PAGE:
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    November 2016

PM Modi’s currency crackdown


Demonetisation is the most prominent event of the year 2016 for Indians. In bank queues, in shops and at ATMs, old and new ones, the banned currency is the topic on every mind at the fag end of the year. Fresh from festivities with no time to be sluggish, everyone from the rich to the poor sections of society has been toiling for days to legitimize his/her money irrespective of its origin. Everyone has the same feeling in front of a bank. India is famous for its class disparities but with a just soaring jargon of “demonetisation”, we are left with “no business and only economy”, at least for a few days.
This is the third instance of the demonetisation decision in Independent India but the most difficult one to implement due to the size of its economy. This decision was officially taken to eliminate counterfeit Indian currency pumped from across the border for terrorist funding and expose the infamous hidden black money in the country. But the question arises why this method was not considered by any previous Government and what about the hardships of common folks.
Indians are expected to survive their short-term troubles for better future prospects. Everyone has been caught unguarded, especially daily-wage workers who were unprepared for this ordeal. There are unending lines in front of every bank where people are painstakingly waiting for hours to get their banned notes exchanged or withdraw money in order to sustain their already difficult life. 
Black money hoarders and other persons of this community are shying away from banking business but are having sleepless nights. It is doubtful whether issuing higher denomination notes (of Rs 2,000 ) in place of lower ones will necessarily discourage them from stashing their black money.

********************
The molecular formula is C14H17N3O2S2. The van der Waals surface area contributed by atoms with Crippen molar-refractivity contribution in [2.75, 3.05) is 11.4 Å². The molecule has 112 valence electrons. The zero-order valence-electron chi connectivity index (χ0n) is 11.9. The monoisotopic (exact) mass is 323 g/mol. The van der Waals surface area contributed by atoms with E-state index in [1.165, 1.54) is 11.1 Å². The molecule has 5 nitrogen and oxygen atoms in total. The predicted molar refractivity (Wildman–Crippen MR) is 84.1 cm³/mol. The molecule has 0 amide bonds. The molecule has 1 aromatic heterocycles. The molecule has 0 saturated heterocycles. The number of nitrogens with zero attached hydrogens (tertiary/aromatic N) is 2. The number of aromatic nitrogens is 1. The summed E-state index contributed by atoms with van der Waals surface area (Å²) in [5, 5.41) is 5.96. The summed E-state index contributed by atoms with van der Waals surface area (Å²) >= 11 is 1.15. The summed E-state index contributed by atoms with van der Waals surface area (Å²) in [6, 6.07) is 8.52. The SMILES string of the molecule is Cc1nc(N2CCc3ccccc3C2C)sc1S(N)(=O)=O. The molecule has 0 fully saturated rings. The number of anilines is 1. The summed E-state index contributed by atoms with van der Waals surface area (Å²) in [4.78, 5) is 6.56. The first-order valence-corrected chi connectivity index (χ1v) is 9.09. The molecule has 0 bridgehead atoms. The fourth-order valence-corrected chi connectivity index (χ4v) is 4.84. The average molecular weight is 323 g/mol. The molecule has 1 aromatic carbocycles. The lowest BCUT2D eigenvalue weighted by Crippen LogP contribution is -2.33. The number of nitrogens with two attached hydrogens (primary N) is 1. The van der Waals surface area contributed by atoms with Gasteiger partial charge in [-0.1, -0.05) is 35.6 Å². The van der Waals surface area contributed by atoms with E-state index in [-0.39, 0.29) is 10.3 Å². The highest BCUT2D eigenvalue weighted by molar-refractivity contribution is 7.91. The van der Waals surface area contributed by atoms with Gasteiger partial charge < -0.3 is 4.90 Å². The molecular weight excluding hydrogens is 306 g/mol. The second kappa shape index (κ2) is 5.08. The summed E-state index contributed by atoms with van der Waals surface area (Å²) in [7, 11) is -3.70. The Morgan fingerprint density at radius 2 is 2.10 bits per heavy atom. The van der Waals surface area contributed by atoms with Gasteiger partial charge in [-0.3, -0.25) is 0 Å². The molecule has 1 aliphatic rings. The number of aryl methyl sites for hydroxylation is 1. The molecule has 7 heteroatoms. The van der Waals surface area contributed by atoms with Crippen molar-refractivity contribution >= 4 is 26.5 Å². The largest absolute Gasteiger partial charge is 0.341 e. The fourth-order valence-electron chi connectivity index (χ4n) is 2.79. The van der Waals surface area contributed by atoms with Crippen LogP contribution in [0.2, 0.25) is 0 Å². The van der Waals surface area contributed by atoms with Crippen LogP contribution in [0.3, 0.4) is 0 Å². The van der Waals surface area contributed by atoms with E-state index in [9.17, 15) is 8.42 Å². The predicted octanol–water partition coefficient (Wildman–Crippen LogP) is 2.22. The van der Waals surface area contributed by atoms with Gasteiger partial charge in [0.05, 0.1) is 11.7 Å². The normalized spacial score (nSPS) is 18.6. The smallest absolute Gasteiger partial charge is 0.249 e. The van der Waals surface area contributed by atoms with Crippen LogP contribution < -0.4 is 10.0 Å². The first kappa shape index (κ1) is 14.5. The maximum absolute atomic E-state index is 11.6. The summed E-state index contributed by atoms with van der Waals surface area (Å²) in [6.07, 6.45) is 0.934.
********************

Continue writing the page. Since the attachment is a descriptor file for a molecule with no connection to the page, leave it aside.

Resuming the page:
Experts say that demonetisation will have its economic benefits for India such as controlled inflation and a higher revenue for Government schemes. It will help strengthen the defence and industrial infrastructure. It will bring serial tax evaders under the tax net and broaden the tax base. Earlier the deprived sections of Indian society were systematically brought under the Aadhaar card system and the Jan Dhan Yojana. The September 30 deadline to declare  undisclosed income had an encouraging response. 
Internationally and domestically the November 8 bold step of the Modi Government has been acclaimed, though with quintessential criticism. The IMF has urged New Delhi to execute this economic transformation plan prudently as its outcome will evidently affect not only India internally but also its credibility worldwide.
Black money is synonym to corruption. The latest Government step could do away with the accumulated illegitimate cash in the Indian system but how it is going to eliminate the nuisance of corruption is to be seen. The malefactors may once again begin to operate after the brief hiatus and the wheels of exploitation will keep spinning as the Chinese media pointed out that the demonetisation move is bold but far from enough. 
In this situation, a pragmatic Government approach is needed. There should be transparency in government services and some kind of Lokpal is also required. According to experts, the most crucial factor will be the moral responsibility of the Indian masses to voice against every kind of malfeasance.


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